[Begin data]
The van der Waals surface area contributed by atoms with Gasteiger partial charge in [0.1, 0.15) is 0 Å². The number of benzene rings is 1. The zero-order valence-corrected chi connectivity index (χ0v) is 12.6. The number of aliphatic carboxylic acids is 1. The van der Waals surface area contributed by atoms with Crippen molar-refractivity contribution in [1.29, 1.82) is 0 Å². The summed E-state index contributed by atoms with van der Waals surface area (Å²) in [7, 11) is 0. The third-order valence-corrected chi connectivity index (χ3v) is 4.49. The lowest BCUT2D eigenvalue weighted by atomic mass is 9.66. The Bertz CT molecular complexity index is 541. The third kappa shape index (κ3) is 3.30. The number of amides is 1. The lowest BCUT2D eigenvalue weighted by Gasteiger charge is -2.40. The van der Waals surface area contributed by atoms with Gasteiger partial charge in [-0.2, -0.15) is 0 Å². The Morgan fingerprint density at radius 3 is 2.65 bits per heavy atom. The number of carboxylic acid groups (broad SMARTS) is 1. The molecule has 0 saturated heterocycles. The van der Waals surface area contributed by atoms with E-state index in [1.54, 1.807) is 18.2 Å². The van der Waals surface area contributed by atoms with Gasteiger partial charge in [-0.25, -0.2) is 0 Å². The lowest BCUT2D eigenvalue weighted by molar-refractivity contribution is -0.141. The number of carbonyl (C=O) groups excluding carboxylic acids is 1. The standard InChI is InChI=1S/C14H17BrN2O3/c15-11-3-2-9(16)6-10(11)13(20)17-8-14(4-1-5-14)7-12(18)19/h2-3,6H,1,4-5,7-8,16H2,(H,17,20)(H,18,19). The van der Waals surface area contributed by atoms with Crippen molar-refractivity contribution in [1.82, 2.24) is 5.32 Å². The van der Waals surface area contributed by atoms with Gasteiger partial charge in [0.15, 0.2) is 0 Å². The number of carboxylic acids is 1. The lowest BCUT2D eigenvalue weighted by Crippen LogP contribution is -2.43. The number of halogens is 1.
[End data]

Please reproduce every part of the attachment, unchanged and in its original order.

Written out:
The van der Waals surface area contributed by atoms with Gasteiger partial charge in [0.1, 0.15) is 0 Å². The number of benzene rings is 1. The zero-order valence-corrected chi connectivity index (χ0v) is 12.6. The number of aliphatic carboxylic acids is 1. The van der Waals surface area contributed by atoms with Crippen molar-refractivity contribution in [1.29, 1.82) is 0 Å². The summed E-state index contributed by atoms with van der Waals surface area (Å²) in [7, 11) is 0. The third-order valence-corrected chi connectivity index (χ3v) is 4.49. The lowest BCUT2D eigenvalue weighted by atomic mass is 9.66. The Bertz CT molecular complexity index is 541. The third kappa shape index (κ3) is 3.30. The number of amides is 1. The lowest BCUT2D eigenvalue weighted by Gasteiger charge is -2.40. The van der Waals surface area contributed by atoms with Gasteiger partial charge in [-0.2, -0.15) is 0 Å². The Morgan fingerprint density at radius 3 is 2.65 bits per heavy atom. The number of carboxylic acid groups (broad SMARTS) is 1. The molecule has 0 saturated heterocycles. The van der Waals surface area contributed by atoms with E-state index in [1.54, 1.807) is 18.2 Å². The van der Waals surface area contributed by atoms with Gasteiger partial charge in [-0.25, -0.2) is 0 Å². The lowest BCUT2D eigenvalue weighted by molar-refractivity contribution is -0.141. The number of carbonyl (C=O) groups excluding carboxylic acids is 1. The standard InChI is InChI=1S/C14H17BrN2O3/c15-11-3-2-9(16)6-10(11)13(20)17-8-14(4-1-5-14)7-12(18)19/h2-3,6H,1,4-5,7-8,16H2,(H,17,20)(H,18,19). The van der Waals surface area contributed by atoms with Crippen molar-refractivity contribution in [1.82, 2.24) is 5.32 Å². The van der Waals surface area contributed by atoms with Gasteiger partial charge in [0.15, 0.2) is 0 Å². The number of carboxylic acids is 1. The lowest BCUT2D eigenvalue weighted by Crippen LogP contribution is -2.43. The number of halogens is 1.